Then my visa expired. As I left the country, it was as if I had sent my story into hibernation. It was something that I never really understood. How do we walk away from things that fill us with passion?
Fast forward about 25 years. I had hung on to those pages. Nearly 80,000 words. I pulled the notebooks out and started to read. Perhaps, I thought, there was something there for me. The situation no longer worked, but the story still had potential. I changed the setting, the characters and the time. I started over. Again, though, the world of family and job intervened. I didn't intend to set it aside, but that's what happened.
They say third time's a charm. I think it might be true. As I listened to Stephen King read this book, the confidence I felt on the island returned. So much of what he said, I do. Except for that month on the island, though, I never gave myself to it.
When I came back to the book a couple years ago, I found myself consumed with worry about where the plot would end up. Stephen King showed me how to trust my characters. And I do trust my characters! I've created some good ones with the potential to be both heroes and villains. Good people with serious flaws and god-awful ones with slivers of goodness.
I think the thing that I'll take from book that will make the most difference is to just keep at it. Knowing that someone like Stephen King relies on a daily word goal shines a spotlight on why my book had languished for so long. Good days, bad days. Doesn't matter. Give yourself a daily word goal and write until you hit it. He said to start small. I'm following his 1,000-new-words-a-day suggestion. I still have to work and pay attention to my family. And I'm not going to give up my 30 or 40 Audible books a year. Surely (sorry for that adverb, Stephen) I can muster a thousand words a day. I could have a draft done by late spring.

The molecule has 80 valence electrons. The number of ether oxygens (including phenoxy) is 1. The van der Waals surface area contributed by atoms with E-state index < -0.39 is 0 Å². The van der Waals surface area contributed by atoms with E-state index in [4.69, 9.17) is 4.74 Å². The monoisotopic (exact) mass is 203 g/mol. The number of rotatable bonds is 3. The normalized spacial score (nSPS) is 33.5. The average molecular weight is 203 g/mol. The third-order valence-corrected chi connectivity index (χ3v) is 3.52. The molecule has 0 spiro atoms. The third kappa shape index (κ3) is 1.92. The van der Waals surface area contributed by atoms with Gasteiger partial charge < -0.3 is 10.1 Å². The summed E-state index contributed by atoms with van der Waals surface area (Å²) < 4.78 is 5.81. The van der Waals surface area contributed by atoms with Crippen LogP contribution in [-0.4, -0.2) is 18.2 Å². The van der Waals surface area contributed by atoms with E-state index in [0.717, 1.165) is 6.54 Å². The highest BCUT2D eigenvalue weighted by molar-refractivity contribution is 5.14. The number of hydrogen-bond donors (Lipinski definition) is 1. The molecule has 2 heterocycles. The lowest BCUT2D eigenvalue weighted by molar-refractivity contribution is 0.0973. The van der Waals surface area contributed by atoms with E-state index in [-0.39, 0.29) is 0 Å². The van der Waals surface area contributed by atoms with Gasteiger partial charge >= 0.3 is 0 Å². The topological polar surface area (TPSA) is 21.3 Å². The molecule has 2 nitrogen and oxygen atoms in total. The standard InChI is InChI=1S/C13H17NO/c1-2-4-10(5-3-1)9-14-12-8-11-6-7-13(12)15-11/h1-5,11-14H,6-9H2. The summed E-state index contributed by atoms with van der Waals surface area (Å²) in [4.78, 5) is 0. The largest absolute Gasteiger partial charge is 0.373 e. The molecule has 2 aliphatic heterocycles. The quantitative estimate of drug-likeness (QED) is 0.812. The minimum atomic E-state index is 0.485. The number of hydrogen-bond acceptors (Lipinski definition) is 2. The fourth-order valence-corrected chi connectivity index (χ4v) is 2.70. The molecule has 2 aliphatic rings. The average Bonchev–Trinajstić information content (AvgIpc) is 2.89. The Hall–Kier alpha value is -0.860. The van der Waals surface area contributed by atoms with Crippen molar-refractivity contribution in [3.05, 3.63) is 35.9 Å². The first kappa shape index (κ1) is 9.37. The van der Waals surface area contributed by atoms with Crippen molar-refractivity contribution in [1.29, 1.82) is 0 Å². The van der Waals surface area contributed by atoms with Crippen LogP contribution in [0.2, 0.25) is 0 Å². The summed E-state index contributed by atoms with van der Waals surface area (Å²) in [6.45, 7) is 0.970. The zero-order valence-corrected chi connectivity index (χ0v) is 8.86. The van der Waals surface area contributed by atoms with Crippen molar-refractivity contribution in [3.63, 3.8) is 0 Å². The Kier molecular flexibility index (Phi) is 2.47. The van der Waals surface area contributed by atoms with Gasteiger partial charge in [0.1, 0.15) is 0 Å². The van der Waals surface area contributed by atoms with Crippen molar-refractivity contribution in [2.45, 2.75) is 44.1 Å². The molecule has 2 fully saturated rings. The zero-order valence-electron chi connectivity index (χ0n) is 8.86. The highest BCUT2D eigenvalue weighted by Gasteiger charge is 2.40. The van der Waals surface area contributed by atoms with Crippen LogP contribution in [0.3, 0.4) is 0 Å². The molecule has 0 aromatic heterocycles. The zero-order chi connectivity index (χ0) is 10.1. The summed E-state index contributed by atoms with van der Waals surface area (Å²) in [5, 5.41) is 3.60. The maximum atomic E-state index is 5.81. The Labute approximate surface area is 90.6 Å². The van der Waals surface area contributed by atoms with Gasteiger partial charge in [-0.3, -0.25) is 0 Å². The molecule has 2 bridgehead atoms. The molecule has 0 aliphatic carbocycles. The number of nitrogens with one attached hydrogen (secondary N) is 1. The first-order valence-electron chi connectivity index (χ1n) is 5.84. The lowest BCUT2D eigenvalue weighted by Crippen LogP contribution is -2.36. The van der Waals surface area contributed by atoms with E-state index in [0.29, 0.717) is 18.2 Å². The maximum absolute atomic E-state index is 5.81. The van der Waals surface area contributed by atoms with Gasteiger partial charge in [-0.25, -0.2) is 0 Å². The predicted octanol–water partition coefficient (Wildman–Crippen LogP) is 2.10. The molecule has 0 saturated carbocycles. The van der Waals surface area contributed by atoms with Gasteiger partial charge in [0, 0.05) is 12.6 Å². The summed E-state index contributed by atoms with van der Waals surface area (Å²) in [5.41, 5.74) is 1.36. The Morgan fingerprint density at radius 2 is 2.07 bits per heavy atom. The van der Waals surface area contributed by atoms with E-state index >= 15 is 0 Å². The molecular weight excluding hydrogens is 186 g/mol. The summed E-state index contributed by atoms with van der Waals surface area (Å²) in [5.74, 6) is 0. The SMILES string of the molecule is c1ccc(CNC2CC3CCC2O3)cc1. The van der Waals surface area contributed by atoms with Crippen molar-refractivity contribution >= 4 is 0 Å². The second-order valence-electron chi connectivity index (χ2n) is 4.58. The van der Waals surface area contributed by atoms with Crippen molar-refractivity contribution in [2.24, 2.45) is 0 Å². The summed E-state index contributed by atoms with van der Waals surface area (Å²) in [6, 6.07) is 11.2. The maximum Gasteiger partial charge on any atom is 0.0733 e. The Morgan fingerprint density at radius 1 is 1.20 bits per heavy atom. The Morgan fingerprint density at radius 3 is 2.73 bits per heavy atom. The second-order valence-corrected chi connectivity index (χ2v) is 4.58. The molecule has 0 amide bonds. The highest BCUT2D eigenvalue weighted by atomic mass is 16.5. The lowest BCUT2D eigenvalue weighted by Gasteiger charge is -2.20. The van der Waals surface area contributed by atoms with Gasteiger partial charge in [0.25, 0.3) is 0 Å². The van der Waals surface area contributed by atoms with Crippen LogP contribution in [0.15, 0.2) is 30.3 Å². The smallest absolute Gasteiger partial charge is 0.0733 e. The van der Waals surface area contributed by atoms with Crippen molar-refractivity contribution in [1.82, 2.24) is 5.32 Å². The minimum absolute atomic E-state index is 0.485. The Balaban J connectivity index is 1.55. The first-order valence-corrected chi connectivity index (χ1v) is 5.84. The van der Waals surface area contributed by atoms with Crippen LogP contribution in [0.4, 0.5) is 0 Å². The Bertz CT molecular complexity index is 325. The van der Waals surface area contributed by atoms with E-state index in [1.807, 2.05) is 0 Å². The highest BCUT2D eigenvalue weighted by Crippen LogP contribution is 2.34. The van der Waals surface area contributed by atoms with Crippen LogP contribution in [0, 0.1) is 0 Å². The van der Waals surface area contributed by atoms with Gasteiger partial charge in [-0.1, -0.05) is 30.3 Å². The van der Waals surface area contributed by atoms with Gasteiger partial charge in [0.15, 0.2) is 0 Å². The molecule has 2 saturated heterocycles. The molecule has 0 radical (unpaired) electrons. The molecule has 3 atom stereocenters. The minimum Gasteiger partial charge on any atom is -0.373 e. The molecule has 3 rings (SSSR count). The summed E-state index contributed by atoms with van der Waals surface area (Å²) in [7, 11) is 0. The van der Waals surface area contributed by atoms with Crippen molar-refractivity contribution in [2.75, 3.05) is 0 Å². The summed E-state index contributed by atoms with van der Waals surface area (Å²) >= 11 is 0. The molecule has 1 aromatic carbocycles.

I don't know if this book would inspire others as it has me. I do know that it was the right book at the right time for me. Thank you, Stephen King.
I'm not going to say much for obvious reasons, but I didn't like the choices the author made in wrapping up this trilogy. I felt the path she chose was maybe a valid option, but totally unnecessary. I gave the other two installments in this series much higher marks. It's a good read - and clearly made for Hollywood.
I read a lot of books in this genre. I didn't care for this one. I like stories to give me useful clues as to what in the world is going on. This one didn't. I kept expecting the pieces - and there were lots of them - to fall into place, but that happen didn't until late in the book. There could have been a good story here, but it needed more care in the telling.
If you liked the early John Grisham better than the more recent one, you're going to absolutely love this book. A great story with a number of twists and turns. This book is actually a sequel to his very first novel, A Time to Kill, with that book's first protagonist again in the lead role in this book. This book was so well done. It has an easy writing style, which should never be confused with slow. The characters - all of them that matter- are richly drawn.
And special kudos to the narrator, Michael Beck. He managed to give distinct accents to a host of characters that made the book easy to listen to. I clicked on Beck's name and discovered that he has made a career of voicing Grisham's books almost exclusively. It's easy to see why.